C. Robert Cargill July 25, 2010
In one of the boldest and most undeniably ill-advised moves of the year, Warner Brothers took their spring tentpole fantasy film, Clash of the Titans, and rushed a 20-week 3-D process, cramming it instead into a last-minute 10-week period. The results were shockingly bad. After a painstaking process of set design, location scouting in remote locations, and rugged filming (sometimes at almost unworkable altitudes), a lush, beautifully shot movie was rendered into a mess of 3-D digital images that did the entire cast and crew a disservice. Critics lambasted the film, and the first nail in the coffin of 3-D had been hammered in. Unfortunately for the film, most of the negative reviews had more to do with the distracting experience of buggy, poorly rendered 3-D and less to do with the film itself.
The film is actually a lot of fun. In its 2-D version, where you can enjoy the lush cinematography, beautiful sets, brilliant creature design, and fast-cut action sequences (which the brain has trouble processing in 3-D), you can find yourself swallowed up in a good old-fashioned sword-and-sandals monster movie. The action is fun, the characters likable, and the set pieces incredible. Far from being a perfect film, this version of Clash of the Titans (a remake of the 1981 classic) completely ignores the love story between Perseus and Andromeda — a focal point not only of the original film but of the myth itself — and instead tells a story about half-god Perseus being angry at his dad (Zeus). And while this quickly becomes the rap-metal version of mythology, it never manages to drown in its own angst; rather, this new storyline creates some very interesting conflict.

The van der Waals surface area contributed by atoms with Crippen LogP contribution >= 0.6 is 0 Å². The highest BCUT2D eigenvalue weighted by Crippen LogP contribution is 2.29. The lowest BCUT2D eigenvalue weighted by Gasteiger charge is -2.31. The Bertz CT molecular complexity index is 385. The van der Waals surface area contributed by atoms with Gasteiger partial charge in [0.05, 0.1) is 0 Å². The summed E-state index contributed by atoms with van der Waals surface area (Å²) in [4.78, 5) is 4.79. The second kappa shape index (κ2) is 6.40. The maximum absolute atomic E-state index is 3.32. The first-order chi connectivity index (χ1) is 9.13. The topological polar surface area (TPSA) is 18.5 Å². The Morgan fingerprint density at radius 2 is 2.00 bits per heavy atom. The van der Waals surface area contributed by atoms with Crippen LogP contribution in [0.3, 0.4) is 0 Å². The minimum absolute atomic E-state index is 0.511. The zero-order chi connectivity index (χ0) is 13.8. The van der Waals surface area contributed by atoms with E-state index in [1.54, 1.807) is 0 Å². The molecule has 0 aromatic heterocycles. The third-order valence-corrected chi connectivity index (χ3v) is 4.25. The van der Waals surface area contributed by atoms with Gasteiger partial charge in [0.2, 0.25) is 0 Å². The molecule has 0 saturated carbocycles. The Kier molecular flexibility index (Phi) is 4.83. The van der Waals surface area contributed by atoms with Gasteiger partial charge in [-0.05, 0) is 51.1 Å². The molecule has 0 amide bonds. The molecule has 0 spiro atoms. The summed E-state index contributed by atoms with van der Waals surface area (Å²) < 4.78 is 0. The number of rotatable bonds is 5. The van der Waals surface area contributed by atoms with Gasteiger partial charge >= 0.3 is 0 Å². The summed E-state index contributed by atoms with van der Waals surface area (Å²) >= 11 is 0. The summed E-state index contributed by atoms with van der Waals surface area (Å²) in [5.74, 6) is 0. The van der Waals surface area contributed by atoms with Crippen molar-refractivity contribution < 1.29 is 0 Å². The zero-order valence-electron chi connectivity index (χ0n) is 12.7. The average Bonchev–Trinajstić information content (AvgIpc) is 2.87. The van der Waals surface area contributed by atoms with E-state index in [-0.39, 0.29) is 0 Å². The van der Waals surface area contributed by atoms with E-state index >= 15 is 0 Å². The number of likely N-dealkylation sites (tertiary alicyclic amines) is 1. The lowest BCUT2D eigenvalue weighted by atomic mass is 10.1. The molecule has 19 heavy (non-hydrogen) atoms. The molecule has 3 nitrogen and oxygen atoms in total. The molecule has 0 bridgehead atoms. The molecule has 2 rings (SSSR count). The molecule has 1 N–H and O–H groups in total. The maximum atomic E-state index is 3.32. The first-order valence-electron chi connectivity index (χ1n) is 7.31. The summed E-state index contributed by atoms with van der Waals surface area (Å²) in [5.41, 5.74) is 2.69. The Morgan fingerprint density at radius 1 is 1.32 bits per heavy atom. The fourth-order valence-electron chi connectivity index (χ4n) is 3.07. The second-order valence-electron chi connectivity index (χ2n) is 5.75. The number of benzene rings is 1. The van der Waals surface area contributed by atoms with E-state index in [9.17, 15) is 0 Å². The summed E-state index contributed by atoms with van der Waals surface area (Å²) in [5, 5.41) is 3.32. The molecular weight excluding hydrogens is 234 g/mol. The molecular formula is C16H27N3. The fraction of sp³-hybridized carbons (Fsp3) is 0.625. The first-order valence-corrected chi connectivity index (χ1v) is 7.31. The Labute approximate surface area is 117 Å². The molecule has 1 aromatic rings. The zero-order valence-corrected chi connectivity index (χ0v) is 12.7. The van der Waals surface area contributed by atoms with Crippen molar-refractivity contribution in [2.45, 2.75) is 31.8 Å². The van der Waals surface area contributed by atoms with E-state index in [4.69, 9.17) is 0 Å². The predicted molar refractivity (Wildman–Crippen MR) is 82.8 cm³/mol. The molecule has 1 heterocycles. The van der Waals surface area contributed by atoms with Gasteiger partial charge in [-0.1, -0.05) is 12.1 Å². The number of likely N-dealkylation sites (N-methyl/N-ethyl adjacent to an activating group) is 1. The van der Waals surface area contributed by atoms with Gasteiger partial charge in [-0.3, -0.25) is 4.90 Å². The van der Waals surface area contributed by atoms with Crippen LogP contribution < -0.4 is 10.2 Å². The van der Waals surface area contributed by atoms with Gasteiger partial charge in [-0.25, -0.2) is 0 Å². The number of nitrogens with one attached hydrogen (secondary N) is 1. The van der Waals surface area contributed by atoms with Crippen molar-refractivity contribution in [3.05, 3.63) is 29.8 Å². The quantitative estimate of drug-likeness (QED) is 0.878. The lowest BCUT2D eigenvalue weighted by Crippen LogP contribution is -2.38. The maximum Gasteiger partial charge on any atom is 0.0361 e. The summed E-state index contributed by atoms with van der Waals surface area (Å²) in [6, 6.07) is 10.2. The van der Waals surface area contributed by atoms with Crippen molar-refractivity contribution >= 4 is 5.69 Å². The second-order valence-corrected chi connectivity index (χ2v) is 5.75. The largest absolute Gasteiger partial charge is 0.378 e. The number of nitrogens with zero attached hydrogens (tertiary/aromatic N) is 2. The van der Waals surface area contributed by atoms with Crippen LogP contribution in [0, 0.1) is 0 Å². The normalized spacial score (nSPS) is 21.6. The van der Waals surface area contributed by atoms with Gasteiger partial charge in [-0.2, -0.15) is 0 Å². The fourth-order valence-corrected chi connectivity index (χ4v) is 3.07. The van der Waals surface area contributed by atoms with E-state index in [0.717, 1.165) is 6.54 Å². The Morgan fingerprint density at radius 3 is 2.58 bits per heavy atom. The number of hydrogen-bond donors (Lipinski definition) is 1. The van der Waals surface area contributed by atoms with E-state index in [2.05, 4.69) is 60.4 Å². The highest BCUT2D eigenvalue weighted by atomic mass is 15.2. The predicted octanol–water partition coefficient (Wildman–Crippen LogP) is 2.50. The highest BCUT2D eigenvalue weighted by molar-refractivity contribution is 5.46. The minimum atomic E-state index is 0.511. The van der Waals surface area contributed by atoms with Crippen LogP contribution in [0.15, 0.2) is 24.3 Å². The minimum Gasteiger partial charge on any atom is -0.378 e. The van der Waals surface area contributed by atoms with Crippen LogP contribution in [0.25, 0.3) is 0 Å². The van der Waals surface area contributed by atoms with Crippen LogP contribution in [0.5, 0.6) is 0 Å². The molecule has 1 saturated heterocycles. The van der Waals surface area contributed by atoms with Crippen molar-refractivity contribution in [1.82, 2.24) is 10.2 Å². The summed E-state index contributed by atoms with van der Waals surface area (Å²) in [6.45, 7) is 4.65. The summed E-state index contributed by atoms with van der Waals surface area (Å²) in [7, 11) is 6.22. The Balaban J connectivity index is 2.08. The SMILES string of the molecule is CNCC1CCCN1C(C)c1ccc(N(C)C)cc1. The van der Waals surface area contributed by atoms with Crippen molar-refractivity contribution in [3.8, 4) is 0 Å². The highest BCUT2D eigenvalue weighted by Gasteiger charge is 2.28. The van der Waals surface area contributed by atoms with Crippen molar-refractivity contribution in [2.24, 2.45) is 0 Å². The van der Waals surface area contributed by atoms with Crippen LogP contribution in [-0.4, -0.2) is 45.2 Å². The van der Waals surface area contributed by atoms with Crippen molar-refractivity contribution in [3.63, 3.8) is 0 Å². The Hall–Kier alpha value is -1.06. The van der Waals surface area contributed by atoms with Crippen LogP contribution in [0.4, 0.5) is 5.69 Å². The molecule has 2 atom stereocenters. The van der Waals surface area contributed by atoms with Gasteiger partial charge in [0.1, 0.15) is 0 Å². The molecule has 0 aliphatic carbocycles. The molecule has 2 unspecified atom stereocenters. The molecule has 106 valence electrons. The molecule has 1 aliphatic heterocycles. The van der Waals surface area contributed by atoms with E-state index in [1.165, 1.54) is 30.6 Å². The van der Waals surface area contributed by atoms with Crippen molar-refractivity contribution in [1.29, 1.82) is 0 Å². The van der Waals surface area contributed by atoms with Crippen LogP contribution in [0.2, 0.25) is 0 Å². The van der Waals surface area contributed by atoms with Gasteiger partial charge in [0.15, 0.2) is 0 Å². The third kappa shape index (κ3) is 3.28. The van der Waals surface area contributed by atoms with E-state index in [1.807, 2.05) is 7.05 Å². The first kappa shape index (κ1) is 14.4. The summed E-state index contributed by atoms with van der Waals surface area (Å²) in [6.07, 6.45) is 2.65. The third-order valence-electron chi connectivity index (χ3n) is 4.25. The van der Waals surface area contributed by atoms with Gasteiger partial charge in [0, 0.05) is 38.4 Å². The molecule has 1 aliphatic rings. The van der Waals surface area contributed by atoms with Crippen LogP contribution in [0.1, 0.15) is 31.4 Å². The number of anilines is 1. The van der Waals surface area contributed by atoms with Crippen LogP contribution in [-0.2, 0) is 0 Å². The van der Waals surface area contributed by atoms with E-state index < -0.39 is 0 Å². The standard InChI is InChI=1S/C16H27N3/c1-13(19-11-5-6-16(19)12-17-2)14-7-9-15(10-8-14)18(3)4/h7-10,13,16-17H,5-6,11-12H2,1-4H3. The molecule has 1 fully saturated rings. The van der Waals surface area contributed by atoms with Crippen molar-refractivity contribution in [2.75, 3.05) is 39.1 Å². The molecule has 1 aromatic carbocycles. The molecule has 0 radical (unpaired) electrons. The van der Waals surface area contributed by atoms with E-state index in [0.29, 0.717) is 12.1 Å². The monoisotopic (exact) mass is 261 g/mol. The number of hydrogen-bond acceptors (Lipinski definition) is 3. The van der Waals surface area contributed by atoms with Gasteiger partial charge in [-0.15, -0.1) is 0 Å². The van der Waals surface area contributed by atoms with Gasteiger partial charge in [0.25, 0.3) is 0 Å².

Devin Faraci over at CHUD has an interesting piece on the Clash of the Titans that almost was — a film with the Andromeda love story, a brewing war between the gods and Zeus as the villain. Entire chunks of the film were dumped for the sake of the new narrative — brought in through extensive reshoots — one in which rising star Gemma Arterton was pushed to the forefront as a romantic lead rather than a secondary character. Most of the scenes deleted were of the gods on Mount Olympus. The single best part about this Blu-ray is that 22 minutes of those scenes have found their way onto it. In one of the best special features I’ve seen recently, many (if not all) of the deleted scenes involving the gods are brought to light for fans. Many of them are better than those presented in the movie. Olympus is where director Louis Leterrier put his strongest and most experienced actors. There’s one 5-1/2-minute scene of Liam Neeson and Ralph Fiennes — two of the best actors working today — playing rival brothers Zues and Hades, verbally sparring before the Pantheon of other gods. If that’s not something you wanted more of, then why would you want to see a movie called Clash of the Titans?
The other major feature of this Blu-ray is Warner Bros. MAXIMUM MOVIE MODE, a way to watch the film intercut with many of the bonus features included on the disc. This Blu-ray is swimming in making-of features, all of which help you appreciate how much work really went into the film. If you’re someone who enjoyed the film, you’re going to enjoy discovering how little of it is actually CG. While the film has its share of digital work, many of the film’s incredible shots were just good old-fashioned filmmaking — and they’ve got the features to show you how they did it. This particular Maximum Movie Mode isn’t as impressive as some others, mostly because Louis Leterrier doesn’t take stage front and center as other directors do, but it will give you buckets of information to process about the making of the film.
Despite walking out of this film disappointed with how it was treated, this release rekindled my interest in it, and I found that I enjoyed it immensely as a home experience. It’s well worth checking out.
Clash of the Titans is a Combo Pack (complete with DVD, Blu-Ray, and Digital Copy) and is available now from Warner Home Video.
Categories: DVDTags: Blu-ray review, Clash of the titans